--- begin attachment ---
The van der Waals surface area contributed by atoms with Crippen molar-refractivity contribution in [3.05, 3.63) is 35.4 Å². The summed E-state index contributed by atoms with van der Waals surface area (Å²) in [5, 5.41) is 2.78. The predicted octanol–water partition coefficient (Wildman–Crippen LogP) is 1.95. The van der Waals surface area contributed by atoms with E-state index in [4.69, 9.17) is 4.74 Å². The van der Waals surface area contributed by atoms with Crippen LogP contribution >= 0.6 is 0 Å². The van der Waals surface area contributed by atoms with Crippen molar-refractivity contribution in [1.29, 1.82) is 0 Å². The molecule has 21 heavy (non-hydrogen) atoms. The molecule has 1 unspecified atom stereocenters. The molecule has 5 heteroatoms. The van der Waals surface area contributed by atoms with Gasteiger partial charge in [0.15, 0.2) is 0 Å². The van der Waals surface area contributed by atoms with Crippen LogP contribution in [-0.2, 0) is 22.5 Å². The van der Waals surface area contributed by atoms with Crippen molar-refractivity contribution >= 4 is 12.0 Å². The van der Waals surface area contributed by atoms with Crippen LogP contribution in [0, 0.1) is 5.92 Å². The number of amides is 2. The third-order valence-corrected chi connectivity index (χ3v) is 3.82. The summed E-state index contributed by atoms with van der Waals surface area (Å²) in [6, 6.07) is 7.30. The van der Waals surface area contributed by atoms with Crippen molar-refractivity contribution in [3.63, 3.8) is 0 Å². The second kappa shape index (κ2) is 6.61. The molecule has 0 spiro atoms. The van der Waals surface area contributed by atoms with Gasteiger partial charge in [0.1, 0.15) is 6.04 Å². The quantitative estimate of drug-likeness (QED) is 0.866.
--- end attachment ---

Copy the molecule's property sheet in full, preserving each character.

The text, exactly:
The van der Waals surface area contributed by atoms with Crippen molar-refractivity contribution in [3.05, 3.63) is 35.4 Å². The summed E-state index contributed by atoms with van der Waals surface area (Å²) in [5, 5.41) is 2.78. The predicted octanol–water partition coefficient (Wildman–Crippen LogP) is 1.95. The van der Waals surface area contributed by atoms with E-state index in [4.69, 9.17) is 4.74 Å². The van der Waals surface area contributed by atoms with Crippen LogP contribution >= 0.6 is 0 Å². The van der Waals surface area contributed by atoms with Crippen molar-refractivity contribution in [1.29, 1.82) is 0 Å². The molecule has 21 heavy (non-hydrogen) atoms. The molecule has 1 unspecified atom stereocenters. The molecule has 5 heteroatoms. The van der Waals surface area contributed by atoms with Gasteiger partial charge in [0.15, 0.2) is 0 Å². The van der Waals surface area contributed by atoms with Crippen LogP contribution in [-0.2, 0) is 22.5 Å². The van der Waals surface area contributed by atoms with Crippen molar-refractivity contribution >= 4 is 12.0 Å². The van der Waals surface area contributed by atoms with Crippen LogP contribution in [0, 0.1) is 5.92 Å². The number of amides is 2. The third-order valence-corrected chi connectivity index (χ3v) is 3.82. The summed E-state index contributed by atoms with van der Waals surface area (Å²) in [6, 6.07) is 7.30. The van der Waals surface area contributed by atoms with Crippen molar-refractivity contribution in [3.63, 3.8) is 0 Å². The second kappa shape index (κ2) is 6.61. The molecule has 0 spiro atoms. The van der Waals surface area contributed by atoms with Gasteiger partial charge in [0.1, 0.15) is 6.04 Å². The quantitative estimate of drug-likeness (QED) is 0.866.